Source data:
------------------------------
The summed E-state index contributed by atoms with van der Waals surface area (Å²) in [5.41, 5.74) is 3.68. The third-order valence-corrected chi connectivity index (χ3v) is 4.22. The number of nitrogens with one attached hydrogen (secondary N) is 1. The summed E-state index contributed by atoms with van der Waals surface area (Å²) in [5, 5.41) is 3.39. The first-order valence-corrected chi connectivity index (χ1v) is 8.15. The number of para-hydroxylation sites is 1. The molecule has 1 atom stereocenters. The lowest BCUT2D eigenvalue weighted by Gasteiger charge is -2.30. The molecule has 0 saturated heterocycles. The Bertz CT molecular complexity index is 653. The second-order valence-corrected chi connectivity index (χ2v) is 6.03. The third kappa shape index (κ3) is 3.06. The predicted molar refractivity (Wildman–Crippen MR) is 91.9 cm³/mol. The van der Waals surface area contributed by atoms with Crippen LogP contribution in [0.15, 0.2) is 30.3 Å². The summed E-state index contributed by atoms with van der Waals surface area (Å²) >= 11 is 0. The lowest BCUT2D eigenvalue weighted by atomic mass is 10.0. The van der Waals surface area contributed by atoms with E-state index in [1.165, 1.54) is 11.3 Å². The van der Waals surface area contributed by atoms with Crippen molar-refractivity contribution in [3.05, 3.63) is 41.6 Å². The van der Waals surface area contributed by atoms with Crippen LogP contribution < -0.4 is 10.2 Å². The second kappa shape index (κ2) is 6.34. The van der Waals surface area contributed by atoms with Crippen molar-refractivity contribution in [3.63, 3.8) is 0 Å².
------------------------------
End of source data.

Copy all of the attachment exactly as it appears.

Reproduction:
The summed E-state index contributed by atoms with van der Waals surface area (Å²) in [5.41, 5.74) is 3.68. The third-order valence-corrected chi connectivity index (χ3v) is 4.22. The number of nitrogens with one attached hydrogen (secondary N) is 1. The summed E-state index contributed by atoms with van der Waals surface area (Å²) in [5, 5.41) is 3.39. The first-order valence-corrected chi connectivity index (χ1v) is 8.15. The number of para-hydroxylation sites is 1. The molecule has 1 atom stereocenters. The lowest BCUT2D eigenvalue weighted by Gasteiger charge is -2.30. The molecule has 0 saturated heterocycles. The Bertz CT molecular complexity index is 653. The second-order valence-corrected chi connectivity index (χ2v) is 6.03. The third kappa shape index (κ3) is 3.06. The predicted molar refractivity (Wildman–Crippen MR) is 91.9 cm³/mol. The van der Waals surface area contributed by atoms with Crippen LogP contribution in [0.15, 0.2) is 30.3 Å². The summed E-state index contributed by atoms with van der Waals surface area (Å²) >= 11 is 0. The lowest BCUT2D eigenvalue weighted by atomic mass is 10.0. The van der Waals surface area contributed by atoms with E-state index in [1.165, 1.54) is 11.3 Å². The van der Waals surface area contributed by atoms with Crippen molar-refractivity contribution in [3.05, 3.63) is 41.6 Å². The van der Waals surface area contributed by atoms with Crippen LogP contribution < -0.4 is 10.2 Å². The second kappa shape index (κ2) is 6.34. The van der Waals surface area contributed by atoms with Crippen molar-refractivity contribution in [3.63, 3.8) is 0 Å².